"Such a step will only play into the hands of terror groups," Erdogan said at a joint news conference in Ankara after talks with Jordan's King Abdullah II.
Jordan and the Palestinians also called for an emergency meeting of the Arab League in Cairo.
Israeli Prime Minister Benjamin Netanyahu refrained from commenting on the issue on Wednesday in his first speech since Trump's plan was confirmed.
Peace still possible, US says
Most of the international community does not formally recognise Jerusalem as Israel's capital, insisting the issue can only be resolved in negotiations.
The White House argues the move would not prejudge final talks and would represent the reality that west Jerusalem is and will continue to be part of Israel under any settlement.
Critics say Trump's approach could extinguish his own efforts to broker Middle East peace while igniting the flames of conflict in a region already reeling from crises in Lebanon, Syria, Iraq, Yemen and Qatar.
Israel seized the largely Arab eastern sector of Jerusalem during the 1967 Six-Day War and later annexed it, claiming both sides of the city as its capital.
The Palestinians want the eastern sector as the capital of their future state.
Trump was pushed to act now on the Embassy as a result of the a 1995 law, which stated that the city "should be recognised as the capital of the state of Israel" and the US Embassy be moved there. A waiver has been invoked by successive US presidents, postponing the move on grounds of "national security" once every six months, meaning the law has never taken effect.
Several peace plans have unravelled in the past decades over the issue of how to divide sovereignty or oversee holy sites in Jerusalem.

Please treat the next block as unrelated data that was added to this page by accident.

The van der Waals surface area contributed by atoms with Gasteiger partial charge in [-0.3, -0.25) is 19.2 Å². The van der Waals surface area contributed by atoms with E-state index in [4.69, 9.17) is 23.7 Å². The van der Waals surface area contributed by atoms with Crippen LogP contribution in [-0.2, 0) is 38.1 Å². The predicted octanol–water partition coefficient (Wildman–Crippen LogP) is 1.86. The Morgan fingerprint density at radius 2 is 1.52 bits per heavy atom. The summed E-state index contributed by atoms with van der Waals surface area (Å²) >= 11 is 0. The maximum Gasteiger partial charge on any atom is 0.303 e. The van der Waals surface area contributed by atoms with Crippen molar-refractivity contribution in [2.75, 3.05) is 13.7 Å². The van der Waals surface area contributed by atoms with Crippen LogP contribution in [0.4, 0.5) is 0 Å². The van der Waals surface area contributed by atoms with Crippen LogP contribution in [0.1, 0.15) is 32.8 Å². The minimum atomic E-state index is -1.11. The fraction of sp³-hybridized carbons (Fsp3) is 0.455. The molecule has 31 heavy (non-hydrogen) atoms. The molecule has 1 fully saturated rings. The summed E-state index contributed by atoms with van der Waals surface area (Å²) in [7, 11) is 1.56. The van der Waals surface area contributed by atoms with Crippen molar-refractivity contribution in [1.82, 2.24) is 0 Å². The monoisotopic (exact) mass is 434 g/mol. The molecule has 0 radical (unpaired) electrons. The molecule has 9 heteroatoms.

Israel seized control of Palestinian east Jerusalem from Jordan during a 1967 war and later annexed it. The move was never recognised by the international community but Israel declared the city its undivided capital. The Palestinians see east Jerusalem as the capital of their future state.No countries have accepted Israeli sovereignty and have their embassies in the commercial capital Tel Aviv instead. The city's eastern sector contains some of the sites holiest to Judaism, Islam and Christianity.
Jerusalem's population is divided not only between Israeli Jews and Palestinians, but also within the Jewish population, with over a third of the city's 542,000 adult Jewish residents defining themselves as ultra-Orthodox, according to the Central Bureau of Statistics. The ultra-Orthodox are the fastest growing segment in the city, with over two-thirds of elementary school children enrolled in their schools in Jerusalem.
Palestinians in Jerusalem have Israeli residency and access to services. Most Palestinians do not partake in municipal elections and cannot vote in parliamentary elections. NGOs in support of them denounce what they describe as the unequal distribution of resources and services in east and west Jerusalem.
Alongside the religious sites, institutions and people, Jerusalem is host to Israel's top higher education facility, the Hebrew University, whose founding fathers include Albert Einstein and Sigmund Freud.
The Bezalel Academy of Arts and Design, Sam Spiegel Film and Television School and Nissan Nativ acting studio are some of the institutions that draw Israel's most talented artists.
The Palestinian National Theatre is among the rare Palestinian institutions located in Jerusalem. Israeli authorities do not allow the Palestinian Authority to operate in the city.
According to the Central Bureau of Statistics, 78 percent of the three million tourists who entered Israel in 2016 visited Jerusalem. The most popular destinations were the Western Wall along with the Christian holy sites at the Church of the Holy Sepulchre and Via Dolorosa, all in the walled Old City.
Other popular tourist sites are Holocaust memorial Yad Vashem and the Israel Museum, home to a collection of nearly 500,000 objects of art and archaeology, ancient and modern, including the Dead Sea Scrolls which date back more than two millennia and include some of the earliest texts from the Bible.
Muslim pilgrims visit the Al-Aqsa mosque compound, the third-holiest site in Islam. The compound is known to Jews as the Temple Mount, their holiest site.